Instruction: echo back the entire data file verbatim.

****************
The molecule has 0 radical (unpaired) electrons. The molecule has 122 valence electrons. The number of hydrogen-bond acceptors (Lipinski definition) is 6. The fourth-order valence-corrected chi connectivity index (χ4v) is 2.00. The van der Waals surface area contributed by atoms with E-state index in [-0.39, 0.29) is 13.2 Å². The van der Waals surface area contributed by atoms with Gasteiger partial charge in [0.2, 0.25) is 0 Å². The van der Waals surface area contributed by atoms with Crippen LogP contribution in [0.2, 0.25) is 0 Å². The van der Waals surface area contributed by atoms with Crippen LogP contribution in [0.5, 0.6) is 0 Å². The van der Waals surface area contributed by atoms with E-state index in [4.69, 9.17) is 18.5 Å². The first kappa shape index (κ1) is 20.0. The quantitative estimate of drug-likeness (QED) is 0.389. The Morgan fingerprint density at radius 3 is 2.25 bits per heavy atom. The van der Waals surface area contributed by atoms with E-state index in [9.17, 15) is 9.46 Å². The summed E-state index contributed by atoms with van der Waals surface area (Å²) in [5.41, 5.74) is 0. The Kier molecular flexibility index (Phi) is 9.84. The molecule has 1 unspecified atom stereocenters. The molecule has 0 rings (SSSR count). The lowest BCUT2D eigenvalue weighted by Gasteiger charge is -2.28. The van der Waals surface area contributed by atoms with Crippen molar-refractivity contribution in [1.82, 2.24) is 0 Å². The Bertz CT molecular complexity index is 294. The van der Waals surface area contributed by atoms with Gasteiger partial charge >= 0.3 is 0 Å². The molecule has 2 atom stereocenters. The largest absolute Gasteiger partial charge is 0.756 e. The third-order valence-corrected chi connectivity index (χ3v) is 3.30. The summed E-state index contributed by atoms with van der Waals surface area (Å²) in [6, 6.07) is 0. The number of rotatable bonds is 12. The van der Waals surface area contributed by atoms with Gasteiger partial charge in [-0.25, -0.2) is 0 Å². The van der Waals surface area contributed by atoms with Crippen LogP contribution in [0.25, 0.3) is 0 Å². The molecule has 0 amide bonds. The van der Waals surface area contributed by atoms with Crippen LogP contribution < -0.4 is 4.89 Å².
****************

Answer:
The molecule has 0 radical (unpaired) electrons. The molecule has 122 valence electrons. The number of hydrogen-bond acceptors (Lipinski definition) is 6. The fourth-order valence-corrected chi connectivity index (χ4v) is 2.00. The van der Waals surface area contributed by atoms with E-state index in [-0.39, 0.29) is 13.2 Å². The van der Waals surface area contributed by atoms with Gasteiger partial charge in [0.2, 0.25) is 0 Å². The van der Waals surface area contributed by atoms with Crippen LogP contribution in [0.2, 0.25) is 0 Å². The van der Waals surface area contributed by atoms with Crippen LogP contribution in [0.5, 0.6) is 0 Å². The van der Waals surface area contributed by atoms with E-state index in [4.69, 9.17) is 18.5 Å². The first kappa shape index (κ1) is 20.0. The quantitative estimate of drug-likeness (QED) is 0.389. The Morgan fingerprint density at radius 3 is 2.25 bits per heavy atom. The van der Waals surface area contributed by atoms with E-state index in [9.17, 15) is 9.46 Å². The summed E-state index contributed by atoms with van der Waals surface area (Å²) in [5.41, 5.74) is 0. The Kier molecular flexibility index (Phi) is 9.84. The molecule has 1 unspecified atom stereocenters. The molecule has 0 rings (SSSR count). The lowest BCUT2D eigenvalue weighted by Gasteiger charge is -2.28. The van der Waals surface area contributed by atoms with Crippen molar-refractivity contribution in [1.82, 2.24) is 0 Å². The Bertz CT molecular complexity index is 294. The van der Waals surface area contributed by atoms with Gasteiger partial charge >= 0.3 is 0 Å². The molecule has 2 atom stereocenters. The largest absolute Gasteiger partial charge is 0.756 e. The third-order valence-corrected chi connectivity index (χ3v) is 3.30. The summed E-state index contributed by atoms with van der Waals surface area (Å²) in [6, 6.07) is 0. The number of rotatable bonds is 12. The van der Waals surface area contributed by atoms with Gasteiger partial charge in [-0.25, -0.2) is 0 Å². The van der Waals surface area contributed by atoms with Crippen LogP contribution in [0.25, 0.3) is 0 Å². The molecule has 0 amide bonds. The van der Waals surface area contributed by atoms with Crippen LogP contribution < -0.4 is 4.89 Å².